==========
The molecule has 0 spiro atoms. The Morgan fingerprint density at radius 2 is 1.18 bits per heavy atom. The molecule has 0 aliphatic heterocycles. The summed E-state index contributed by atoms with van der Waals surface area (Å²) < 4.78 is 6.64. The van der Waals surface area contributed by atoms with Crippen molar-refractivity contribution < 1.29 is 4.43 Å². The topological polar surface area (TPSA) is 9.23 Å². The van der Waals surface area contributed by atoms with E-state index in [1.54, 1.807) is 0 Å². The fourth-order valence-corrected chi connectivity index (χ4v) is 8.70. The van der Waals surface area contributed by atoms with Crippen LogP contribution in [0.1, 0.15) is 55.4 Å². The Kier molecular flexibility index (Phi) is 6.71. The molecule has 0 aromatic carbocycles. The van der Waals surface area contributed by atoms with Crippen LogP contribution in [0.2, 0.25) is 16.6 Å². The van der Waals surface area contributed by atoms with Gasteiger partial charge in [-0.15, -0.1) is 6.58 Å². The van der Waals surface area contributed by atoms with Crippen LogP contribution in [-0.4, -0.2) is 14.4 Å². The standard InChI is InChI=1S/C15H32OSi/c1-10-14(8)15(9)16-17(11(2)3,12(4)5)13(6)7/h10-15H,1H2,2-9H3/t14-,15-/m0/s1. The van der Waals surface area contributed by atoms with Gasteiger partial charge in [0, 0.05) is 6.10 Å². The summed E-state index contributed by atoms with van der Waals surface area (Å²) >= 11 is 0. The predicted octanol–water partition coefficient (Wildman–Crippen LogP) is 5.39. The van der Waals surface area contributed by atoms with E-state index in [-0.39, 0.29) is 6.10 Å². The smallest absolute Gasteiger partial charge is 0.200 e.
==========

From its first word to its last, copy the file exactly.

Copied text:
The molecule has 0 spiro atoms. The Morgan fingerprint density at radius 2 is 1.18 bits per heavy atom. The molecule has 0 aliphatic heterocycles. The summed E-state index contributed by atoms with van der Waals surface area (Å²) < 4.78 is 6.64. The van der Waals surface area contributed by atoms with Crippen molar-refractivity contribution < 1.29 is 4.43 Å². The topological polar surface area (TPSA) is 9.23 Å². The van der Waals surface area contributed by atoms with E-state index in [1.54, 1.807) is 0 Å². The fourth-order valence-corrected chi connectivity index (χ4v) is 8.70. The van der Waals surface area contributed by atoms with Crippen LogP contribution in [0.1, 0.15) is 55.4 Å². The Kier molecular flexibility index (Phi) is 6.71. The molecule has 0 aromatic carbocycles. The van der Waals surface area contributed by atoms with Crippen LogP contribution in [0.2, 0.25) is 16.6 Å². The van der Waals surface area contributed by atoms with Gasteiger partial charge in [-0.15, -0.1) is 6.58 Å². The van der Waals surface area contributed by atoms with Crippen LogP contribution in [-0.4, -0.2) is 14.4 Å². The standard InChI is InChI=1S/C15H32OSi/c1-10-14(8)15(9)16-17(11(2)3,12(4)5)13(6)7/h10-15H,1H2,2-9H3/t14-,15-/m0/s1. The van der Waals surface area contributed by atoms with Gasteiger partial charge in [0, 0.05) is 6.10 Å². The summed E-state index contributed by atoms with van der Waals surface area (Å²) >= 11 is 0. The predicted octanol–water partition coefficient (Wildman–Crippen LogP) is 5.39. The van der Waals surface area contributed by atoms with E-state index in [-0.39, 0.29) is 6.10 Å². The smallest absolute Gasteiger partial charge is 0.200 e.